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Thursday, March 10, 2016

Yesterday's Crimes: The Night Stalker Comes To San Francisco

Posted By on Thu, Mar 10, 2016 at 11:55 AM


By mid-August 1985, Richard Ramirez had murdered 14 people and raped several others in the Los Angeles suburbs. (A first victim, 9-year-old Mei Lung, found murdered and raped in the basement of a Tenderloin hotel in 1984, was connected to him decades later.)  

Since the beginning of his reign of terror the year before, the then-unidentified serial killer collected nicknames the way he did victims. The press and police referred to him as "The Valley Intruder" or "The Walk-In Killer," but none of his aliases inflamed the public imagination until he took a trip to San Francisco and became the Night Stalker.

Ramirez had murdered four people and attacked four others in July 1985. He started off August by attacking a couple in Northridge on August 6. He then killed Elyas Abowath, 31, and repeatedly sodomized Sakina Abowath, 27, in the couples' Diamond Bar home two days later. Fearing that the Southern California media had raised too much awareness of him, Ramirez struck north in search of new hunting grounds.

Sometime after August 8, Ramirez checked into the Bristol Hotel on Hyde Street in the Tenderloin.

"The people we get here I would call third-class types," Bristol Hotel manager Alex Melnikov told the San Francisco Chronicle in 1985. "About 70 percent are on dope. I don't ask a lot of questions."

Ramirez left his room smelling like skunk and drew a pentagram on the bathroom door that police later removed as evidence.

On August 15, Ramirez burgled some jewelry out of a house on Baker Street in the Marina. No one was home in the main house that night, but Ramirez also tried to enter the house's in-law unit where Rose Marie Ovian, 22, slept.

"He tried to get in my sliding glass door, because the screen was moved," Ovian, a relative of the burglary victim, later told the Chron.

click to enlarge Richard Ramirez.
  • Richard Ramirez.
Three days later, the serial killer spread the terror to the Lake Merced area when he broke into the home of Peter Pan, 69, and his wife, Barbara Pan, 64. Ramirez shot Peter in the head, killing him, and then shot Barbara and beat her savagely, leaving her for dead.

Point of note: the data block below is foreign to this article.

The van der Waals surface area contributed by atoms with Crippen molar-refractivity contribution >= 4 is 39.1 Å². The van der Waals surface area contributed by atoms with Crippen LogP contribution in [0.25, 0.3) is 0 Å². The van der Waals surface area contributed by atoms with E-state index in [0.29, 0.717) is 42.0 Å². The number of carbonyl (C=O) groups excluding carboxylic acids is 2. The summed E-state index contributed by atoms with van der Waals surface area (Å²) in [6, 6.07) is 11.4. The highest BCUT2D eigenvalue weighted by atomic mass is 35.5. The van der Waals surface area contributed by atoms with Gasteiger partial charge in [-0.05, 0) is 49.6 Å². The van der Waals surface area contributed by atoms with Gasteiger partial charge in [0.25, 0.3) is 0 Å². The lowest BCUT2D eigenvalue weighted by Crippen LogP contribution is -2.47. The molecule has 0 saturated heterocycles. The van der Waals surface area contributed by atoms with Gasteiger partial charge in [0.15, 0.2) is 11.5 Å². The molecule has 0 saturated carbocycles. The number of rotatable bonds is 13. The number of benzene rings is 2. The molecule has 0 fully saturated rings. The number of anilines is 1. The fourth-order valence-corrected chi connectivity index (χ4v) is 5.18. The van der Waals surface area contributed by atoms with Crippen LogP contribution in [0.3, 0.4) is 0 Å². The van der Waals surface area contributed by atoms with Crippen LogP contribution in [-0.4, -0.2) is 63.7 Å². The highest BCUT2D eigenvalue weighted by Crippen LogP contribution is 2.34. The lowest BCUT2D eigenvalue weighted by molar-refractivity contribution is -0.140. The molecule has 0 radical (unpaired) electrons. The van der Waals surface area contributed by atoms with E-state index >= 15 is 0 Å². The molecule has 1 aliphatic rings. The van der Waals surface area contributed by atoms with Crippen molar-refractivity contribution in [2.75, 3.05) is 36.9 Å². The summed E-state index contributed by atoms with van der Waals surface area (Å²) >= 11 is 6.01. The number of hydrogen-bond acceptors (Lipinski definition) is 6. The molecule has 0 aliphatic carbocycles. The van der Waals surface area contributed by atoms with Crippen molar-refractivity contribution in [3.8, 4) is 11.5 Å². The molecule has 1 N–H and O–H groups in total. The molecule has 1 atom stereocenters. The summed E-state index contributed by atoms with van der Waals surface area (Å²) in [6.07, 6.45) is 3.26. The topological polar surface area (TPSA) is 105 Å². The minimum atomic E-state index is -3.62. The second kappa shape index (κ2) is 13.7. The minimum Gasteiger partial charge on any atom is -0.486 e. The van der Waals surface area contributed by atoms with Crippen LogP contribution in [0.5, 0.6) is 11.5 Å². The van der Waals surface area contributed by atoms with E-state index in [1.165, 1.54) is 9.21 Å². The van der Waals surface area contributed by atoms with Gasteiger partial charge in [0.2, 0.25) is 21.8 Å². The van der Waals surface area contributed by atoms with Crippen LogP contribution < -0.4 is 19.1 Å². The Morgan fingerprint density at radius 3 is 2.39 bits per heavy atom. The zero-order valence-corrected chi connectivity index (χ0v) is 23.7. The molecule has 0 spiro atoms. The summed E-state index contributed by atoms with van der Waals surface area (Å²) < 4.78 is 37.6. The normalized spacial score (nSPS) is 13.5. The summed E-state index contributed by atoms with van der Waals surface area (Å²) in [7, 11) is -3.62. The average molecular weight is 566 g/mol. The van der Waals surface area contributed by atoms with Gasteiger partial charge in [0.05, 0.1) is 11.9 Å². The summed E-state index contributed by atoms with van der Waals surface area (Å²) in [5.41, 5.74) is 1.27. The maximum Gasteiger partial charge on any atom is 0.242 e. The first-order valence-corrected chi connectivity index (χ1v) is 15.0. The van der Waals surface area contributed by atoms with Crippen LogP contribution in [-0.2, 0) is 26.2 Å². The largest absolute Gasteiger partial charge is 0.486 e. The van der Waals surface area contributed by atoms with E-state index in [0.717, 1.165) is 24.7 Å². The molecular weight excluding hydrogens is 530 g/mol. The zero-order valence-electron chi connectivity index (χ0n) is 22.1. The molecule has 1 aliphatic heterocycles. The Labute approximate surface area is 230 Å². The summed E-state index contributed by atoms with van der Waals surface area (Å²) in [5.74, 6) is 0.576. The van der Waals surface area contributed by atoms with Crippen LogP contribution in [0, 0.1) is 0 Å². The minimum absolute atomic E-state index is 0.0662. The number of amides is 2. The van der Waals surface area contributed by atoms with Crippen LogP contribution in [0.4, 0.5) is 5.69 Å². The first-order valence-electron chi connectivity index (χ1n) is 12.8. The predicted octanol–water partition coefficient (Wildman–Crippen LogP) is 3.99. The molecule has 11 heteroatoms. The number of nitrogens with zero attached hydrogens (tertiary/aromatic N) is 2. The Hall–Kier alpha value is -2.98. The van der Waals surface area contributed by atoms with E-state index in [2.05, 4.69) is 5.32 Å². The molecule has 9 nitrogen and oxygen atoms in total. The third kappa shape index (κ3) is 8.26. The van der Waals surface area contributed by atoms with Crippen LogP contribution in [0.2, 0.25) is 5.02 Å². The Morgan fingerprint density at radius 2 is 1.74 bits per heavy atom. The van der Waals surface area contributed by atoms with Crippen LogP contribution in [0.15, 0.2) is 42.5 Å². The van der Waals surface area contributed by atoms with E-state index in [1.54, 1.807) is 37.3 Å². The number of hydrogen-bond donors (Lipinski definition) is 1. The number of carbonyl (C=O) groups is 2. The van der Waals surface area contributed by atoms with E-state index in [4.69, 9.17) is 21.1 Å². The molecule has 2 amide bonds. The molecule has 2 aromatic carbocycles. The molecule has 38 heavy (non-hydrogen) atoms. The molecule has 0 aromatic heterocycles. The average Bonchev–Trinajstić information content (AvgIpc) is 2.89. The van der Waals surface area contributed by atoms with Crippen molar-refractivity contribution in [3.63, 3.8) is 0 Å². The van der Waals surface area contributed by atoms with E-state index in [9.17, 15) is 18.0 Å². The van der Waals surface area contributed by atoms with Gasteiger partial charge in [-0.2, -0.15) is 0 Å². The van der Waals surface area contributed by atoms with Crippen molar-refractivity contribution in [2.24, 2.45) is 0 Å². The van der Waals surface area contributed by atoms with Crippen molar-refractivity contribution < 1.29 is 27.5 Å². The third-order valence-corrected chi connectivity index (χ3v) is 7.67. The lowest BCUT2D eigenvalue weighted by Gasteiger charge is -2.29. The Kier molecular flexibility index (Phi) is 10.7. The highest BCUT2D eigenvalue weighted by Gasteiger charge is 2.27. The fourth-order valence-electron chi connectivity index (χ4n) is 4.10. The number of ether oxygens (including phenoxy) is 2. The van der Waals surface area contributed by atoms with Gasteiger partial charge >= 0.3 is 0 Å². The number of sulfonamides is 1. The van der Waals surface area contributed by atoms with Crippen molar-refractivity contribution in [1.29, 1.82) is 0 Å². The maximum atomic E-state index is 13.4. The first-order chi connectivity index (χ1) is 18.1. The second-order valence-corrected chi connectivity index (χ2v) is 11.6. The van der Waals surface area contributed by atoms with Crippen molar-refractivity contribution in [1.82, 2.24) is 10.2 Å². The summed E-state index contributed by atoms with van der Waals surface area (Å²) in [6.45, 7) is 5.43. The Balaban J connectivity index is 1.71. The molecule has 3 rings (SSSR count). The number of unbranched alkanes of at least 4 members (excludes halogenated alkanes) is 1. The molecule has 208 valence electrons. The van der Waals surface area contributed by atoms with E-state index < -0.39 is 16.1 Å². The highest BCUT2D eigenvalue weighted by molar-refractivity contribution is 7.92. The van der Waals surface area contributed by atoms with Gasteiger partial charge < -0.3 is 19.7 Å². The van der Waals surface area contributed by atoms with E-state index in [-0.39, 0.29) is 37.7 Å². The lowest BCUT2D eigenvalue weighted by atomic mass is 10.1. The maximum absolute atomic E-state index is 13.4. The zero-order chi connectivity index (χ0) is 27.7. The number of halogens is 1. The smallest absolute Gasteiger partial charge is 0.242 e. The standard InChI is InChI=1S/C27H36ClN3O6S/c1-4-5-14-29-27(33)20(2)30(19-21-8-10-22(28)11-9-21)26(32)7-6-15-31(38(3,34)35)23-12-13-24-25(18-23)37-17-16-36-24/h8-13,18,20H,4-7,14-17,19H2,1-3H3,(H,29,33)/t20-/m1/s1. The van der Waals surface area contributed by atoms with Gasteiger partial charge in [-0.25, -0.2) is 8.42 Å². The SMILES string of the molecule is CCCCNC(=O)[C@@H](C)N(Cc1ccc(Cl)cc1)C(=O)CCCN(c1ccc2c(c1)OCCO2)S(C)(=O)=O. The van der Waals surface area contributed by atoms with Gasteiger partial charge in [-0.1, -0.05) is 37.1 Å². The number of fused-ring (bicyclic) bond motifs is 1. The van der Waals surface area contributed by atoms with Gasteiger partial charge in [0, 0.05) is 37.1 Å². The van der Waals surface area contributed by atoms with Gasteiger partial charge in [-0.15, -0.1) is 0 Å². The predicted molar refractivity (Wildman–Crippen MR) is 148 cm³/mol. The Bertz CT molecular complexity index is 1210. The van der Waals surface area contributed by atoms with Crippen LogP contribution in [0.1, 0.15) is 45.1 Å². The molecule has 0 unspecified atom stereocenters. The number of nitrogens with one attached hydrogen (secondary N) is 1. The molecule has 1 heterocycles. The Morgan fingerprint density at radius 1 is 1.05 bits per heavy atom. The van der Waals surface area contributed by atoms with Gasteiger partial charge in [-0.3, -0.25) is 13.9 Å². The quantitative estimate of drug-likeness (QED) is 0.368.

The couple's son, David Pan, found his parents the next day after stopping by for a morning visit. The son had to force the door open to gain entry.

On Aug. 20, 1985, the Chron reported that the Pans might have been mistaken for the winners of a $1 million jackpot from playing slots in Tahoe. Two days later, Bay Area residents realized that the attack on the Pans was no ordinary botched robbery when the SFPD issued a statement saying that the same killer who'd been prowling the LA exurbs was also a suspect in the Pan murder.

The statement read, "Because of certain similarities between a murder case in this city and the recent serial murders in the Los Angeles area, investigators from both jurisdictions had a meeting to determine if the cases were related.''

The statement want on to mention that police patrols had been "increased in certain San Francisco areas.''

After Ramirez's San Francisco homicide, the ever-sensational scribes at the now-defunct Los Angeles Herald Examiner decided that calling this then-unknown criminal "The Valley Intruder" just wasn't going to cut it anymore. The killer had gone statewide.

After nixing names based on his preferred mode of entry such as "The Screen-door Intruder," the Herald Examiner's editorial board decided to dub him "The Night Stalker" even though there was no evidence that Ramirez actually stalked his human prey. Although easy-entry into homes appeared to be how the suspect selected his victims, the paper called him "The Night Stalker" in its very next edition, and the moniker stuck.

The Night Stalker was born.

To be continued: Next week, learn how Dianne Feinstein almost ruined the Night Stalker investigation.
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Bob Calhoun

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